Travel operators eye pink dollars as rich LGBT tourists are more willing to go off the beaten track
Professionals at the world’s largest travel industry fair court affluent LGBT tourists, who travel more often, spend more money and are looking to expand their horizons
From gay-friendly honeymoon destinations to party escapes, tourism has long catered to LGBT travellers. As acceptance grows, so do calls for the industry to broaden its offers, and avoid clichés.
All too often travel professionals stuck to stereotypical views of lesbian, gay, bisexual and transsexual guests as hedonistic holidaymakers, says Thomas Boemkes of the consulting agency Diversity Tourism at Berlin’s ITB fair, the world’s largest travel trade show.
“Hotel owners still ask me how to be gay friendly, and if, for example, they should be offering condoms,” says Boemkes.
“I tell them all they have to do is be tolerant and welcoming, as you would be with any other client, without being intrusive,” he says, adding that “it is appreciated” when reception staff ask two male guests whether they would like twin rooms or a shared bed.
The World Tourism Organisation estimated in a 2016 report that LGBT travellers account for five to 10 per cent of global tourists.
It describes a group “that travels with greater frequency and shows higher-than-average patterns of spending”, making them and their so-called “pink dollars” welcome visitors in many countries.
“It is less typical for gay travellers to have children, and they do have more money and time to travel,” says John Tanzella, head of the International Gay and Lesbian Travel Association (IGLTA).
LGBT tourism has grown since its origins more than four decades ago, when a US travel firm offered the first gay-only tour of the Grand Canyon in 1973.
Ten years later, the US-based IGLTA was founded and today is among the most prominent exhibitors at the influential ITB trade fair.
Over the years, many cities around the world have cultivated a reputation as LGBT-friendly holiday destinations, including Berlin and Barcelona – whose buzzing Eixample district has been dubbed “Gayxample”.
Juan Julia has targeted such cities for his chain of Axel Hotels aimed at LGBT travellers. “It means a place where you feel free, welcome, inclusive, you can meet with the local community, like a sanctuary,” he says. The inclusion goes both ways. “We are also straight friendly,” he adds.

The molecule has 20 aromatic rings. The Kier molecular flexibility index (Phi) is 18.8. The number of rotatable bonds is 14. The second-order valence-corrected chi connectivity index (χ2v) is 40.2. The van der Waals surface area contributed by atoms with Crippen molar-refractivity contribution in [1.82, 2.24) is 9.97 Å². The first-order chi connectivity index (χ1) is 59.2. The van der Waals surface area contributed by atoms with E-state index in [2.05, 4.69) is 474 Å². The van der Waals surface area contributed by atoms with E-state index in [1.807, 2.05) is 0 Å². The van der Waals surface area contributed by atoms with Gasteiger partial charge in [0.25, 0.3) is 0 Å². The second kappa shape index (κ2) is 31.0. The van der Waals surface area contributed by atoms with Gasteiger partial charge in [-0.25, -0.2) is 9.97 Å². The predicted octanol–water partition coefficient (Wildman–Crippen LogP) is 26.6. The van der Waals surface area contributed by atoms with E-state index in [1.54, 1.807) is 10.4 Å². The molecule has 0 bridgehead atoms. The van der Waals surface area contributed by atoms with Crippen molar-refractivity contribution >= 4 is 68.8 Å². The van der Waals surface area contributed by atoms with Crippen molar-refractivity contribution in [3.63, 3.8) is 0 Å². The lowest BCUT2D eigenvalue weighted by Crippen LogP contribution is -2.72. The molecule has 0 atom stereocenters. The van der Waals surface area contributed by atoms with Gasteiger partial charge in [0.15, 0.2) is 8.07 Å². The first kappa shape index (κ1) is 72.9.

Although some hot spots remain perennial favourites, the LGBT community is increasingly looking to expand its horizons.
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More countries are becoming “safer and welcoming”, Tanzella says, allowing intrepid LGBT travellers to escape “the gay bubble effect” and explore previously hidden gems.
Among the top emerging destinations is Colombia, which Tanzella describes as already “very well-known in our community, with plenty of gay dance clubs”.
“Colombia is very forward-thinking,” he says. “And the entire country is beautiful.”
From surf lessons in Brazil, to a guided tour of the Tel Aviv start-up scene or yoga retreats in Thailand, travel operators are falling over themselves to court affluent LGBT travellers.
By far the most popular packages are those linked to weddings and honeymoons, driven by the legalisation of gay marriage in various nations around the world.
At the ITB fair, tourism officials from California were among those actively trying to woo same-sex future newlyweds.
A 2015 survey by Community Marketing found that the main criteria for LGBT tourists were quality, price and location – the same as for heterosexual travellers. LGBT families with kids put child-friendly accommodation at the top of their list.
But alongside the booming business of LGBT-friendly tourism, the Berlin tourism show also shone a light on tour operators offering a different type of holiday, aimed at taking a stand in places still hostile to gay, bisexual, transsexual or transgender people.
Tanzella says his travel federation has created a foundation to help “emerging LGBT destinations in difficult contexts”, and sponsors small gay pride parades in countries where the community is working to find more acceptance.
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In Uganda, where homosexuality is illegal, Tanzella says the federation had a local member, “a very brave guy”, who was trying to encourage LGBT travel.
“Uganda is one of the most homophobic states in the world,” says Tanzella.
“But he is doing great and we are helping him. We also want to see the gorillas.”